On Sticking to Business, One: Edward Mazze

Sometimes the wisdom of allowing the Providence Journal Business section to indulge in “commentary” isn’t at all apparent. Edward Mazze, for example, did just fine, yesterday, until he transitioned from business and economic statistics to education with the following paragraph:

Based on the number of elementary and secondary schools in a state with a little over 1 million population, Rhode Island should be well-positioned to prepare the worker of the future. Rhode Island currently has 304 public schools.

The “should be” isn’t the case, however, as Mazze proceeds to illustrate, although his prescription misses the mark in its poor assessment of political realities in our state:

We need more accountability for dollars spent and on future investments. We are too small a state in population and geography to spend the amount of money for the management of education in over 30 school districts with numerous union contracts when a state our size should have no more than five school districts and a statewide union contract. The savings in dollars on administration and labor negotiations if placed back into the education of students should result in more progress in achieving targets.

Yes, you read that right: Mazze asserts that increased accountability can be achieved by pushing education even more into the General Assembly’s purview. Where, in the legislative body that runs the state, does Mazze hear a strong opposing voice to unions? Where the inclination to spend and invest prudently? A statewide union contract would mean that the unions would no longer have to spread their resources out fighting small skirmishes around the state (small skirmishes for which groups such as Tiverton Citizens for Change can crop up when a lack of accountability appears as a line item on mortgage bills)?
A consolidated school system would fit in very nicely with Rhode Island’s governmental practice of ensuring that no one group (much less individual) is every decisively accountable for failures of policy. Note Mazze’s crucial “if”:

The savings in dollars on administration and labor negotiations if placed back into the education of students should result in more progress in achieving targets.

Watchers of Rhode Island politics may suspect that “if” to be akin to the Black Spot in Treasure Island, although rather than being indicative of a pronouncement of guilt, it’s a pronouncement of vulnerability. “Savings” from school consolidation would be quite an attractive supplement to the now-state-employed union members’ contracts and a lucrative source of revenue for our spendthrift representatives.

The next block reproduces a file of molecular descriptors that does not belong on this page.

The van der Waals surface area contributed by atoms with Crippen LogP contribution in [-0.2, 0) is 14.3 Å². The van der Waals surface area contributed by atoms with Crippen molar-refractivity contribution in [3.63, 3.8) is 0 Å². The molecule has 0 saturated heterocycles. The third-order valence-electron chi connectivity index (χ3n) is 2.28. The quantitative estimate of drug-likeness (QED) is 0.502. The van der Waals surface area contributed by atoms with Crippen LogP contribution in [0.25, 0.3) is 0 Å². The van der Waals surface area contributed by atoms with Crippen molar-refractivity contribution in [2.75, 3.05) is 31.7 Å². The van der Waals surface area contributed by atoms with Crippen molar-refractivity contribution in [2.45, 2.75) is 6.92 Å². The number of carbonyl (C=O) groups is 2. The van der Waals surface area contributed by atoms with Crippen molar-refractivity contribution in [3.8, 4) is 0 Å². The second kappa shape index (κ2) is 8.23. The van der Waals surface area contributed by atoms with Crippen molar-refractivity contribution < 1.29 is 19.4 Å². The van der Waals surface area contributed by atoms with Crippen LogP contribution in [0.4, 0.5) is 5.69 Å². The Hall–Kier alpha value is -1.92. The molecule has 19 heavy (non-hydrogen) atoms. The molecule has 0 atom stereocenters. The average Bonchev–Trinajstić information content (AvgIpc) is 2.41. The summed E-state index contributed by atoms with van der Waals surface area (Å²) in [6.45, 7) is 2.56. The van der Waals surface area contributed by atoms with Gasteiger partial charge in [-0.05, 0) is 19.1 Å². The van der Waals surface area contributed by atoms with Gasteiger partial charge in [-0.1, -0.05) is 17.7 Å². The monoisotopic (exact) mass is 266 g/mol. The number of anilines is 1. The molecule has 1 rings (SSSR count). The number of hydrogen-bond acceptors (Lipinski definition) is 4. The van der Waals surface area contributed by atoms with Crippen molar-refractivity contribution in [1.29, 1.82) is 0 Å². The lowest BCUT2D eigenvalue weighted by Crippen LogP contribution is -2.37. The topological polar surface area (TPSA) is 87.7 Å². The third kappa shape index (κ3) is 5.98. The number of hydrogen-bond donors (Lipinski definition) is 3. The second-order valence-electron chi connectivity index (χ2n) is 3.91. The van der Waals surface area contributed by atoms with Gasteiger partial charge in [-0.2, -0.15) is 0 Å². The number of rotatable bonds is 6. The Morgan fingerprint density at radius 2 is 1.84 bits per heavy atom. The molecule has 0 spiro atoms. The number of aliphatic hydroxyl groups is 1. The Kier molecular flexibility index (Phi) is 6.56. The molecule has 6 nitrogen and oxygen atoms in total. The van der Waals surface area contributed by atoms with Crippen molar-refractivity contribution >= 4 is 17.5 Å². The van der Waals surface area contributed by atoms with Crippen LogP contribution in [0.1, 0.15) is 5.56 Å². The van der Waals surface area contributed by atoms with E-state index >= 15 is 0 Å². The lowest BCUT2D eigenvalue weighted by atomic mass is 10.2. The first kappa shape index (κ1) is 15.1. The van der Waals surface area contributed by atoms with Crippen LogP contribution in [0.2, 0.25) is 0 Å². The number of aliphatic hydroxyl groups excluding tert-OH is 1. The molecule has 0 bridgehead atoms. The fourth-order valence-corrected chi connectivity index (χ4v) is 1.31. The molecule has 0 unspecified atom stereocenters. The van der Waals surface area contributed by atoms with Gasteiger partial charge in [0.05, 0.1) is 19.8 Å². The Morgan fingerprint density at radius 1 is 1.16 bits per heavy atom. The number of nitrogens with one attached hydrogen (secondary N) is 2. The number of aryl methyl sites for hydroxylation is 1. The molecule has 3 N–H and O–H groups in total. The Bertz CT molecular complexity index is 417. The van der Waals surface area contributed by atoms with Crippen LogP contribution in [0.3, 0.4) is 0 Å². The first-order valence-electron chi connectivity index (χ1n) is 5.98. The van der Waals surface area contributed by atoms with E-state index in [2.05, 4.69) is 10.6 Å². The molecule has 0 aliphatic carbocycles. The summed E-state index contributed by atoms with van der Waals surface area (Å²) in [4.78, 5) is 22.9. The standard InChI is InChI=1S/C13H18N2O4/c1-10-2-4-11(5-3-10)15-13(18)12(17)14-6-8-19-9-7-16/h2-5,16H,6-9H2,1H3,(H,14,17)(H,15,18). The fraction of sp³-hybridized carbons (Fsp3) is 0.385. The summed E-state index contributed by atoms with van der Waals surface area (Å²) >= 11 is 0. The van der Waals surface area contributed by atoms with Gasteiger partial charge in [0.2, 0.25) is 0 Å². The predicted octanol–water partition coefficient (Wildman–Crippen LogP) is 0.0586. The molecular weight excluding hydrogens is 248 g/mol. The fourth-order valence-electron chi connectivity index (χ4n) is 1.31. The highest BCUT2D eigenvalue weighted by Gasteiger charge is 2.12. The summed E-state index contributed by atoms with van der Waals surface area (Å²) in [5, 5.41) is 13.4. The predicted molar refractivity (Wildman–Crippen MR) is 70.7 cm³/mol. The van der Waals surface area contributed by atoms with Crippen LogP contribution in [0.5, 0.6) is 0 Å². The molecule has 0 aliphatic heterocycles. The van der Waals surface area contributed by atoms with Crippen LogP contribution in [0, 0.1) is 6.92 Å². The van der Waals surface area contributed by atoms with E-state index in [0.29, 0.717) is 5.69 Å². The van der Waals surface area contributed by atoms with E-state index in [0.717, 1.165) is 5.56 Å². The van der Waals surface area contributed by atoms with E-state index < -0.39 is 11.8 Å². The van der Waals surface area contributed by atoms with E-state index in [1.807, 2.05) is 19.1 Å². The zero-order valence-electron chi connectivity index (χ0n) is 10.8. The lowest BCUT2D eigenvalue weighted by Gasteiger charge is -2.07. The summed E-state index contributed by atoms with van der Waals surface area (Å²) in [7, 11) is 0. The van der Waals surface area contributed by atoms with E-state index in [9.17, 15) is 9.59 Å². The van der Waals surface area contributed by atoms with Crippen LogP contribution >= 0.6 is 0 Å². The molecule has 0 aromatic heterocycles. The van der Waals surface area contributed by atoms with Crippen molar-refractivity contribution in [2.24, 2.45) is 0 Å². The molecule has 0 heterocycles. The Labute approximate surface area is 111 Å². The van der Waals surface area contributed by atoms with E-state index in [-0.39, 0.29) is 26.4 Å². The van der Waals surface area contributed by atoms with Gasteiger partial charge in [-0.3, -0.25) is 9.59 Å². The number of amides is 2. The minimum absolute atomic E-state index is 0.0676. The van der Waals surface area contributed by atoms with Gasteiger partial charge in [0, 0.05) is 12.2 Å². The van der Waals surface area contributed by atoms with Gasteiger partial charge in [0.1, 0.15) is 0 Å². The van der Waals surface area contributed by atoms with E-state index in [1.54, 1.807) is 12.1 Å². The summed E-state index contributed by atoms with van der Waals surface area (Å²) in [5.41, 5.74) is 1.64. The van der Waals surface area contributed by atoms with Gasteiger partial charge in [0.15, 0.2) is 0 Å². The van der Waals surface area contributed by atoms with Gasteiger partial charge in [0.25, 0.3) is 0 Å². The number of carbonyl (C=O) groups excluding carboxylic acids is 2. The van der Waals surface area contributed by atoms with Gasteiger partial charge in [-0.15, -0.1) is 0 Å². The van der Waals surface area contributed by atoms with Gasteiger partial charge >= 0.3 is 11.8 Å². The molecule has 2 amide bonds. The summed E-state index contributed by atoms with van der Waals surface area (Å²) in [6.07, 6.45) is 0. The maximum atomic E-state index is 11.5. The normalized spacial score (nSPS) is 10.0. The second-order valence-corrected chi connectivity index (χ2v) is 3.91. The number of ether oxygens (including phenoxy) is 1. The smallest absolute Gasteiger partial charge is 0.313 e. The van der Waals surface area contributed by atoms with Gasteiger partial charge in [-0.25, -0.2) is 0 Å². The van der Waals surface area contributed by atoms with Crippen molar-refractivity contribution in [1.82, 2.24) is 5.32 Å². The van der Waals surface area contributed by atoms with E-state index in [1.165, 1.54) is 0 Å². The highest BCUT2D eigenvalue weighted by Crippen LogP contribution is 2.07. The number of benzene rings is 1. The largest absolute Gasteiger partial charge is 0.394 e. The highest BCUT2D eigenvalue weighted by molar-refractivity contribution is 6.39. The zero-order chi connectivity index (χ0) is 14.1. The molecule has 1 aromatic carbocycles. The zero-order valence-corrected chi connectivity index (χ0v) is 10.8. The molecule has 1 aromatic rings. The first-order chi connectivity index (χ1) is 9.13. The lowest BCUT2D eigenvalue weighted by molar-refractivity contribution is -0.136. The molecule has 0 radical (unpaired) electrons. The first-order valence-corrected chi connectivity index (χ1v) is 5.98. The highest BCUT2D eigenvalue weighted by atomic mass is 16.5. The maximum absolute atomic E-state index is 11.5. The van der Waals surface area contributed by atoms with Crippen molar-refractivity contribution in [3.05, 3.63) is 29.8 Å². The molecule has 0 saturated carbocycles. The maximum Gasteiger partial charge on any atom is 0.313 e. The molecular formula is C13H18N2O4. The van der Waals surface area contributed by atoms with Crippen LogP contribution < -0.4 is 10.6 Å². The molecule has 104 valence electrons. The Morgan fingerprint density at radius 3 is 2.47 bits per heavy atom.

Much as the Western Left has learned to use the language of diversity and compassion to promote its totalitarian policies, the Rhode Island corruptocrats are beginning to rehearse the language of business and economics. One needn’t possess a degree in either to recognize that the actual benefits to the customer of consolidation are typically a secondary motive, at best. In a polity with such contempt for taxpayers, we would hardly register.

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Bob W
Bob W
12 years ago

Justin,
Agree completely with you. I moved to RI in 2005 from MA, with 351 cities and towns, and where each town negotiates with the Local NEA chapter. Another MA transplant and former MA school principal was STUNNED when I told her how powerful NEARI is. In MA, the state NEA is an “advisory body”.
Mazze is just another member of the state beauroracracy.
Bob W

George Elbow
George Elbow
12 years ago

Justin, You are 100% correct. Consolidation is just a chicken-crap excuse and a crutch for not dealing with the real issue, which is an unwillingness to say “NO” to the Unions. It is precisely as you suggest …just another way to create unaccountability and to take any chance of control away from the citizenry & taxpayers. RI, with 4,479 students per school district, is far more efficient than the Nation (3,161 students per school district) and neighboring states (e.g. Mass has 2,492 students per school district; Conn 3,036; NH 1,246). Where we are blowing it is in Union salaries & benefits. No suprise there, given that we are amongst the top 10 nationally in Avg Teacher pay and we lead the Nation with a $5B Pension shortfall due to unfair, unrealistic and unsustainable Benefits. Consider the following (from “NEA Research 2007”): 161,237 – Total # of Students in Rhode Island 36 – Total # of Districts in RI 4,479 – Avg # of Students per District in RI 48,727,536 – Total # of Students in the US 15,416 – Total # of Districts in the US 3,161 – Avg # of Students per District in the US 971,909 – Total # of Students in Mass 390 – Total # of Districts in MA – 390 2,492 – Avg # of Students per District in MA 576,772 – Total # of Students in Connecticut – 576,772 190 – Total # of Districts in CT 3,036 – Avg # of Students per District in CT 205,567 – Total # of Students in New Hampshire 165 – Total # of Districts in NH 1,246 – Avg # of Students per District in NH Now let’s take a look at the low number of students per teacher ratio coupled with the Salaries: Students per… Read more »

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